It’s not surprising that you might feel a bit of anxiety as you approach retirement. People have always experienced these emotions, and it’s a completely normal way to feel before a major life change. However, we can understand that during these uncertain times, some of you might be feeling more anxiety than usual. That’s okay too; we can help guide you through retirement decisions regardless of everything else that is going on!
For many of you, the potential for stock market volatility might be your primary concern as your target retirement date approaches. You don’t want to be forced to sell assets during a downturn, and we don’t blame you.
We actually expect the stock market to fluctuate over time. That’s just the way it works. But the risks for a thirty-something feel very different than the risks for a sixty-something. In your thirties or even forties, we know that some dips in the stock market may be followed by recovery. Over the long haul (as in, decades) we are looking for gradual gains. Dips just may not be as alarming in some cases, because we’re looking at the big picture.
But in the short term, dips in the market can be scary. You would rather not retire during a market downturn, at which point you will begin withdrawing funds from your retirement account. Pulling out money now means that you stand to gain less when the market rebounds.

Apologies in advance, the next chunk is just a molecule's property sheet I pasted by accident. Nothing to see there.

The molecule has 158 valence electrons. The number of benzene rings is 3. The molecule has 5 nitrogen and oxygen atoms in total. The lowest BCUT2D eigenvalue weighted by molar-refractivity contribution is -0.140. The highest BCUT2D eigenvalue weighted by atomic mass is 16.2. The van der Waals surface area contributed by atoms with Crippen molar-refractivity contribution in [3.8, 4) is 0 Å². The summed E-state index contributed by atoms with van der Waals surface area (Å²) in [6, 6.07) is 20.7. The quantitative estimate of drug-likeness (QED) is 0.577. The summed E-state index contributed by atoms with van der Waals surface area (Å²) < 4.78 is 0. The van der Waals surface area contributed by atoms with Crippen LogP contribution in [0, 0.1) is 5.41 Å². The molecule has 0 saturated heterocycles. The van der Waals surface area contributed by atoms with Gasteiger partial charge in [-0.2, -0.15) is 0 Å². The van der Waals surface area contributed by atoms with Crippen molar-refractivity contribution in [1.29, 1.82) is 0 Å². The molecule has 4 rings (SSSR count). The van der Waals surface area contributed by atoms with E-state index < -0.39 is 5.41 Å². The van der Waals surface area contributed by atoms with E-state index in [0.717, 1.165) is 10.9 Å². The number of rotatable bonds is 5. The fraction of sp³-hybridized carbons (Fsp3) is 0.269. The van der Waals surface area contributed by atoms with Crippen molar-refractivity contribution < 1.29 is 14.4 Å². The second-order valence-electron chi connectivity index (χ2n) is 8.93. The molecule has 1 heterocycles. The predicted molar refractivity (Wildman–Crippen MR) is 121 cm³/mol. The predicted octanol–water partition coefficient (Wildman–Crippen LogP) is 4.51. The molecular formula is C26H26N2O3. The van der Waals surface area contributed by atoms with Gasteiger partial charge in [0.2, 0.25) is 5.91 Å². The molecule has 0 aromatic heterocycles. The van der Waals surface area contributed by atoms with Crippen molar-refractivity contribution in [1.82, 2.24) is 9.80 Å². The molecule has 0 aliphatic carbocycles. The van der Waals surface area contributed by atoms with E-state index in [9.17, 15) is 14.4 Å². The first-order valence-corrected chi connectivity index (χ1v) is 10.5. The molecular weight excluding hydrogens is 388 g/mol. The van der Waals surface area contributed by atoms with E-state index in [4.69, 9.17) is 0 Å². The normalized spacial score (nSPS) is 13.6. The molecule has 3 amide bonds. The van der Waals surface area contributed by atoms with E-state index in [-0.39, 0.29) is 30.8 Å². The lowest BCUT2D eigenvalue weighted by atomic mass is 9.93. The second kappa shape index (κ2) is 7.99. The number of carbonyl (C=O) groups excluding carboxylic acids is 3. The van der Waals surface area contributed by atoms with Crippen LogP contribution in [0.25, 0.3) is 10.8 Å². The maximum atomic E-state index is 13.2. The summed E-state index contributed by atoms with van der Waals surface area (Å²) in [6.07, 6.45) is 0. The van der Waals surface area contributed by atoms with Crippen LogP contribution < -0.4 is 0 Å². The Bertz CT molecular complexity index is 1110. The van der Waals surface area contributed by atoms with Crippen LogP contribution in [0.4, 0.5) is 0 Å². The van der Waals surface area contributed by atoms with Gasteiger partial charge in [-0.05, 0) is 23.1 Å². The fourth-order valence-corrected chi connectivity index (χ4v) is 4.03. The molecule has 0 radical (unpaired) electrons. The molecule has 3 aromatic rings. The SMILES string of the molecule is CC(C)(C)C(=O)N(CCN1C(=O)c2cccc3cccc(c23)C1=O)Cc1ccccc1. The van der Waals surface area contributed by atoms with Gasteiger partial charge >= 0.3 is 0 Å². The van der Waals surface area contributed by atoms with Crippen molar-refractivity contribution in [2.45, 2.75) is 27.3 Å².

Luckily, we do have ways of structuring your portfolio to account for this risk. Diversifying your assets means that you can pull from another source during market downturns, so that you don’t lose the opportunity for gains upon rebound. Typically, many retirees do this by holding a mix of stocks, bonds, and even cash.
The right mix for you will depend upon your risk tolerance, desire for long term growth, and your individual personality. That’s why we feel it is so important to sit down with a retirement professional, who can help you assess your priorities and risk factors. Then together we can come up with solutions that address your concerns, and help you work toward retiring when you had planned.